Remember that you can use literally anything and everything Mother Nature provides to build your shelter, including blown-down trees, chunks of sod and mud, rocks, overhanging rocks or small caves and even snow. On winter hunts, one shelter type I use even in midday when I’m cold and miserable it to dig the snow out from around the base of a conifer tree having limbs that hang down to the snow level, trim all the dry inside branches away both for comfort and tinder, and line the bottom of the shelter with green limbs. It can get quite cozy.
Hypothermia is your worst enemy, and it doesn’t have to be below freezing for this killer to grab you. Statistics show that more people die from hypothermia in temperatures ranging from the low 40s to mid-50s (Fahrenheit) than any other. If it looks like you’re going to be there a while, even overnight, creating a crude shelter from wind, rain, and snow is important.
The four ways to avoid hypothermia include staying dry, staying out of the wind (thus avoiding wind chill), understanding the cold and never ignoring shivering, which indicates that you could be on the edge of hypothermia.
Another “gotcha” in cold weather is frostbite, which is the freezing of body parts. It is a constant danger in freezing and sub-freezing weather, especially where strong winds are blowing. The first sign of frostbite is numbness, not pain, and a grayish-yellow or whiteness to exposed skin. It is important to get potential frostbite victims into shelter and near heat as soon as possible, warming the affected parts with warm (not hot) water until soft, even if this hurts (it probably will.) Body heat, commercial chemical heat packs and extra clothing and blankets can be used to help treat frostbite.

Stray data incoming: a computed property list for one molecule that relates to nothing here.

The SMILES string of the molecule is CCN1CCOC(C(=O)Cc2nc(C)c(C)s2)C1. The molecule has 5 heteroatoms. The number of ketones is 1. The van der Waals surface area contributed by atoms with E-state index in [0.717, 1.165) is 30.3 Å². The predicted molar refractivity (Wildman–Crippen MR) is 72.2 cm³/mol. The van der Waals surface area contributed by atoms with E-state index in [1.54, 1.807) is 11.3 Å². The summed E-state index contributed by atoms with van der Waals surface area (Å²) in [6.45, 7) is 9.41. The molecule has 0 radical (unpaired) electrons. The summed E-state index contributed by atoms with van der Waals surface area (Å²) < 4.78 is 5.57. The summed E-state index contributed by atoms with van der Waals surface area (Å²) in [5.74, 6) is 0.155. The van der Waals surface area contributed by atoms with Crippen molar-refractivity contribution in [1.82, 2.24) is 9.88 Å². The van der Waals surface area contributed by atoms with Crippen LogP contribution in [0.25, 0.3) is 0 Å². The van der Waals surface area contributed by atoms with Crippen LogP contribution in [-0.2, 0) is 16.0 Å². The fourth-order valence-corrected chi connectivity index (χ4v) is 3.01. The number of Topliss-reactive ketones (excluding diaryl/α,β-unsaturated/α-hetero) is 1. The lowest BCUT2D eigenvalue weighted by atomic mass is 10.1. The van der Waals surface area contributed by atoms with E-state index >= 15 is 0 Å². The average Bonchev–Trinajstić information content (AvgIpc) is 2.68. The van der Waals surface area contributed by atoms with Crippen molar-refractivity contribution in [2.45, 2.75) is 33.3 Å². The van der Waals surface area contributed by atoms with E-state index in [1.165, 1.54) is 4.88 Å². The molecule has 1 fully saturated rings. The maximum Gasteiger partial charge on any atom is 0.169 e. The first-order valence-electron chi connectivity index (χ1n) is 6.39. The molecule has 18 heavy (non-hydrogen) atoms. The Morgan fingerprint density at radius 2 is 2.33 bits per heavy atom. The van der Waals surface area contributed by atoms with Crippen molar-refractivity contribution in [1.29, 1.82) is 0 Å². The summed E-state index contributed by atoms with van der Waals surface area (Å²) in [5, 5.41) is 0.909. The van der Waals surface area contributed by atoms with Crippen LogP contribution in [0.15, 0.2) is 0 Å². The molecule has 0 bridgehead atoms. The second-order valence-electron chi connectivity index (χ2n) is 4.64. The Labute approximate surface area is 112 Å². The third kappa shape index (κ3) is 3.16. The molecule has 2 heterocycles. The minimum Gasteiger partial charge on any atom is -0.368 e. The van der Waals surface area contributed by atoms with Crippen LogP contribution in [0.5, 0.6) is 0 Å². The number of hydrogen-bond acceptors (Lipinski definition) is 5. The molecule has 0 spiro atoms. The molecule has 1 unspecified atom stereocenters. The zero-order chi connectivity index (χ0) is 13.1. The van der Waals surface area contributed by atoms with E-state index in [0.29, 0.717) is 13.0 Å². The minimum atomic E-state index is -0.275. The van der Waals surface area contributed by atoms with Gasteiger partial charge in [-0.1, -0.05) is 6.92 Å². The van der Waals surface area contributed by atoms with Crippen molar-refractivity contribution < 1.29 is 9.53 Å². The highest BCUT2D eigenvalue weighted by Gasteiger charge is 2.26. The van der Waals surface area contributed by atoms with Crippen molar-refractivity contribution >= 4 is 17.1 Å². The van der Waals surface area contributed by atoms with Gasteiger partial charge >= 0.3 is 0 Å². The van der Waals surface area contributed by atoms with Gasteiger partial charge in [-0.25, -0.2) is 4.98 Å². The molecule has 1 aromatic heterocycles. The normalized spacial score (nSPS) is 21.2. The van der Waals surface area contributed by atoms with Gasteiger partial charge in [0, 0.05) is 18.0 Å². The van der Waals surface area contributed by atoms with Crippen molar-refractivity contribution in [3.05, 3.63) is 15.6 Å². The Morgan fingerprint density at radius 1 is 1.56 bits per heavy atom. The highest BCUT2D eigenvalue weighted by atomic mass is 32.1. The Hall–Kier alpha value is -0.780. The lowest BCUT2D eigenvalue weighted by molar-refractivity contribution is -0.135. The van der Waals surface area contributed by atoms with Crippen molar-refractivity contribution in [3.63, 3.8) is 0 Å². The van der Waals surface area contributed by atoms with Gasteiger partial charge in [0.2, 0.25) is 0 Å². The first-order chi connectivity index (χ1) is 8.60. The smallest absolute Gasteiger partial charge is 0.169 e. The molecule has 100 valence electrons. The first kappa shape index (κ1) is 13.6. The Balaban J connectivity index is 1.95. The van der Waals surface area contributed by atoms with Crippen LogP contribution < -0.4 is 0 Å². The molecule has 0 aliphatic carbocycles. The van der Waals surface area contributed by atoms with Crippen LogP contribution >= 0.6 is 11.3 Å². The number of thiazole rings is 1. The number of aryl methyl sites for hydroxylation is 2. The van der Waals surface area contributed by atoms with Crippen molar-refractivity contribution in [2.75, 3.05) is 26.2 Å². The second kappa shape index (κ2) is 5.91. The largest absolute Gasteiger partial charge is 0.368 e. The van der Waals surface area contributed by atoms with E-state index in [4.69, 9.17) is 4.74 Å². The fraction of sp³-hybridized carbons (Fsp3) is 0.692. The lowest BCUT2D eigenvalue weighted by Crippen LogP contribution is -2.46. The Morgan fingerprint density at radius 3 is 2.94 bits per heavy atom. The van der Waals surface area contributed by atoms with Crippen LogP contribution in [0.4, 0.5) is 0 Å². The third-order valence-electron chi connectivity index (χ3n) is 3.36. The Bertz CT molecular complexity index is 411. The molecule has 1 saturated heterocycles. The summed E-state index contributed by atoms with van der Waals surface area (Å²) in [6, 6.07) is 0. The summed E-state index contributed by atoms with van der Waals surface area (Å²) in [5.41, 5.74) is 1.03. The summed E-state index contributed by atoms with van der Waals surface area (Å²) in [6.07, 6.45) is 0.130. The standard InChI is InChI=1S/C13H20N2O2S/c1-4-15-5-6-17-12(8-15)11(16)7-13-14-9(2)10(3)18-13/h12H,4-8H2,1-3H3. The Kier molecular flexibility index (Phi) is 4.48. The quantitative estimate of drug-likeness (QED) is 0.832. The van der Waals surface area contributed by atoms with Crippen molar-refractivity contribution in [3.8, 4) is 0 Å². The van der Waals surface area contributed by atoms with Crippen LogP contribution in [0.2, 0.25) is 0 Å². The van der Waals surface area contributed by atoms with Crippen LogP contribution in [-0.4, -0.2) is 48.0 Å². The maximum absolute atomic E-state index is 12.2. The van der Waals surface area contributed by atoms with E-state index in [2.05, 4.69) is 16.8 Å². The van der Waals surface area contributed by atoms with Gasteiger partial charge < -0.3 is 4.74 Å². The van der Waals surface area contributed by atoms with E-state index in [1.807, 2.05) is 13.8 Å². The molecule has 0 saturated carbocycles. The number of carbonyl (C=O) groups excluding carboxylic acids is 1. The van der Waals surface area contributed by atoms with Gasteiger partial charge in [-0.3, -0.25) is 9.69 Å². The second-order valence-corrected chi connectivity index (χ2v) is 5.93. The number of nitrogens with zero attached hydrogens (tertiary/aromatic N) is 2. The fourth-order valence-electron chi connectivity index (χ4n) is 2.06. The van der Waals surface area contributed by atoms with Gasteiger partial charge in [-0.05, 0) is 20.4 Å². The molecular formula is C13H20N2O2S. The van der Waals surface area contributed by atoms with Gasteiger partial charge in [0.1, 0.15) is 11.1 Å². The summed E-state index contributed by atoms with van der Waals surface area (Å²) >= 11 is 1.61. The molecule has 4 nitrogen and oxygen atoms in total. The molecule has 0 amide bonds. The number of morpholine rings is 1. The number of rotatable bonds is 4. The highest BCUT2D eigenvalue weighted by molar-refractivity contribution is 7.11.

Signaling for Help
Communication devices are prevalent in the woods today. Cell phones are great, but they don’t work everywhere. Satellite phones are actually readily available and much better than a cell phone, and there are rental plans available at reasonable costs. If you spend significant time hunting alone, especially in remote areas where cell phone reception is nonexistent, a satellite phone is something worth looking into.
Other signaling tools to consider include the mirror on your compass, a properly shrill and loud signal whistle, a flashlight (always handy on a hunt anyway) and flares. If you’re waayyy out there, a personal location beacon device—formally called an Emergency Position Indicator Radio—could literally be a life-saver.
Bob Robb is one of the most well-respected voices in outdoor media, with more than 40 years of columns and essays in print recounting his exploits in the field. A renowned archery expert, Robb has hunted on five continents and also lived 15 years in Alaska, where he held an assistant hunting guide’s license. His work has appeared in titles small and large, from American Hunter and American Rifleman to Whitetail Journal, Field & Stream, Petersen’s Hunting, Deer & Deer Hunting, and many others. He recently retired as Editorial Director from Grand View Media Group, where he oversaw the content for eight publications, including Bowhunting World, Predator Xtreme and Waterfowl & Retriever. Still, retirement is rather an ugly word to Robb, and so he continues to contribute to a variety of publications, just as he continues to hunt around the world.